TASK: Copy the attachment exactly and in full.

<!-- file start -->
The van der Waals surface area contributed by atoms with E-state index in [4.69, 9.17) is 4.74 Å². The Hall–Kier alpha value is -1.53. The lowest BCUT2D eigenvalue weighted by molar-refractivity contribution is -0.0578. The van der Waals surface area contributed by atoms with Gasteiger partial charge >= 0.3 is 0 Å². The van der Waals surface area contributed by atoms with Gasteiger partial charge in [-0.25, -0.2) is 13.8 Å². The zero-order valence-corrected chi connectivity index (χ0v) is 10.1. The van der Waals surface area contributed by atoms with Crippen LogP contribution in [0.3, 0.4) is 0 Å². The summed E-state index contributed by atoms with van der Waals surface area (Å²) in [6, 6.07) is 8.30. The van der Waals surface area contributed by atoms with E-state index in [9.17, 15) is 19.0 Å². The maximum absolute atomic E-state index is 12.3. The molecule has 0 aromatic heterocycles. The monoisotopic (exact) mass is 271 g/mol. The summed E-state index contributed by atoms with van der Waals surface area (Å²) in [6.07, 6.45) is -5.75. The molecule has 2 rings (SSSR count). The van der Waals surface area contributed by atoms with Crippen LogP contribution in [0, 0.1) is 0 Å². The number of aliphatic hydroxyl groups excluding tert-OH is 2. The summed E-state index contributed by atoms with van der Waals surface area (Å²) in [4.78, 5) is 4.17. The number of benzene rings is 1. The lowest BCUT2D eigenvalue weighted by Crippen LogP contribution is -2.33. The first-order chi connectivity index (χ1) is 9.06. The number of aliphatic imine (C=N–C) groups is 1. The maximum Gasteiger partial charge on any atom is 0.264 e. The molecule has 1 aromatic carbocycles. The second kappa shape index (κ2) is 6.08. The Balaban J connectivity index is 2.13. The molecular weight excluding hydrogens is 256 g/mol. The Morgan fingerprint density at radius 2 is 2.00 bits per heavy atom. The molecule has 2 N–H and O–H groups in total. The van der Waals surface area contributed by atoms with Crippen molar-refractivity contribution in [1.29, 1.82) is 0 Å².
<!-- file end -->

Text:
The van der Waals surface area contributed by atoms with E-state index in [4.69, 9.17) is 4.74 Å². The Hall–Kier alpha value is -1.53. The lowest BCUT2D eigenvalue weighted by molar-refractivity contribution is -0.0578. The van der Waals surface area contributed by atoms with Gasteiger partial charge >= 0.3 is 0 Å². The van der Waals surface area contributed by atoms with Gasteiger partial charge in [-0.25, -0.2) is 13.8 Å². The zero-order valence-corrected chi connectivity index (χ0v) is 10.1. The van der Waals surface area contributed by atoms with Crippen LogP contribution in [0.3, 0.4) is 0 Å². The summed E-state index contributed by atoms with van der Waals surface area (Å²) in [6, 6.07) is 8.30. The van der Waals surface area contributed by atoms with E-state index in [9.17, 15) is 19.0 Å². The maximum absolute atomic E-state index is 12.3. The molecule has 0 aromatic heterocycles. The monoisotopic (exact) mass is 271 g/mol. The summed E-state index contributed by atoms with van der Waals surface area (Å²) in [6.07, 6.45) is -5.75. The molecule has 2 rings (SSSR count). The van der Waals surface area contributed by atoms with Crippen LogP contribution in [0, 0.1) is 0 Å². The number of aliphatic hydroxyl groups excluding tert-OH is 2. The summed E-state index contributed by atoms with van der Waals surface area (Å²) in [4.78, 5) is 4.17. The number of benzene rings is 1. The lowest BCUT2D eigenvalue weighted by Crippen LogP contribution is -2.33. The first-order chi connectivity index (χ1) is 9.06. The number of aliphatic imine (C=N–C) groups is 1. The maximum Gasteiger partial charge on any atom is 0.264 e. The molecule has 1 aromatic carbocycles. The second kappa shape index (κ2) is 6.08. The Balaban J connectivity index is 2.13. The molecular weight excluding hydrogens is 256 g/mol. The Morgan fingerprint density at radius 2 is 2.00 bits per heavy atom. The molecule has 2 N–H and O–H groups in total. The van der Waals surface area contributed by atoms with Crippen molar-refractivity contribution in [1.29, 1.82) is 0 Å².